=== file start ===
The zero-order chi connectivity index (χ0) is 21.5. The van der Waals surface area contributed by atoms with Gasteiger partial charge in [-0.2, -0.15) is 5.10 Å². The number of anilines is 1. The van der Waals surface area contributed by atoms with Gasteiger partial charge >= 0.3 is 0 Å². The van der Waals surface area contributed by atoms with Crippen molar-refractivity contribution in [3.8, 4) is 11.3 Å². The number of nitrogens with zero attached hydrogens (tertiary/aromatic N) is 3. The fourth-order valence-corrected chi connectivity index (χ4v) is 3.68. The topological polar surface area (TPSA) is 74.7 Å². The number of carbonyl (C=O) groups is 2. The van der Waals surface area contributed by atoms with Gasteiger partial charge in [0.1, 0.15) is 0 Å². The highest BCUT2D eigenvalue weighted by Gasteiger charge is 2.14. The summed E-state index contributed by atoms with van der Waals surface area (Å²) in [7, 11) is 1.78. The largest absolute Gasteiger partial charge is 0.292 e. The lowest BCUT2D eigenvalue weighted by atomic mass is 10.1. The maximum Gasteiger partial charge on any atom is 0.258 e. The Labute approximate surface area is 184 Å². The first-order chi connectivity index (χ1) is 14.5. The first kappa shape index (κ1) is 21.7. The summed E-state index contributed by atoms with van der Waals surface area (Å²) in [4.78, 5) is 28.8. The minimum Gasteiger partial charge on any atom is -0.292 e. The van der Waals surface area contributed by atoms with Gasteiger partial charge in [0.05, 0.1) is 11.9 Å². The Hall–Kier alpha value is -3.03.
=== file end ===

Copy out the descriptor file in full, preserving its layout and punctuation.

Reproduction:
The zero-order chi connectivity index (χ0) is 21.5. The van der Waals surface area contributed by atoms with Gasteiger partial charge in [-0.2, -0.15) is 5.10 Å². The number of anilines is 1. The van der Waals surface area contributed by atoms with Gasteiger partial charge >= 0.3 is 0 Å². The van der Waals surface area contributed by atoms with Crippen molar-refractivity contribution in [3.8, 4) is 11.3 Å². The number of nitrogens with zero attached hydrogens (tertiary/aromatic N) is 3. The fourth-order valence-corrected chi connectivity index (χ4v) is 3.68. The topological polar surface area (TPSA) is 74.7 Å². The number of carbonyl (C=O) groups is 2. The van der Waals surface area contributed by atoms with Gasteiger partial charge in [0.1, 0.15) is 0 Å². The highest BCUT2D eigenvalue weighted by Gasteiger charge is 2.14. The summed E-state index contributed by atoms with van der Waals surface area (Å²) in [7, 11) is 1.78. The largest absolute Gasteiger partial charge is 0.292 e. The lowest BCUT2D eigenvalue weighted by atomic mass is 10.1. The maximum Gasteiger partial charge on any atom is 0.258 e. The Labute approximate surface area is 184 Å². The first-order chi connectivity index (χ1) is 14.5. The first kappa shape index (κ1) is 21.7. The summed E-state index contributed by atoms with van der Waals surface area (Å²) in [4.78, 5) is 28.8. The minimum Gasteiger partial charge on any atom is -0.292 e. The van der Waals surface area contributed by atoms with Gasteiger partial charge in [0.05, 0.1) is 11.9 Å². The Hall–Kier alpha value is -3.03.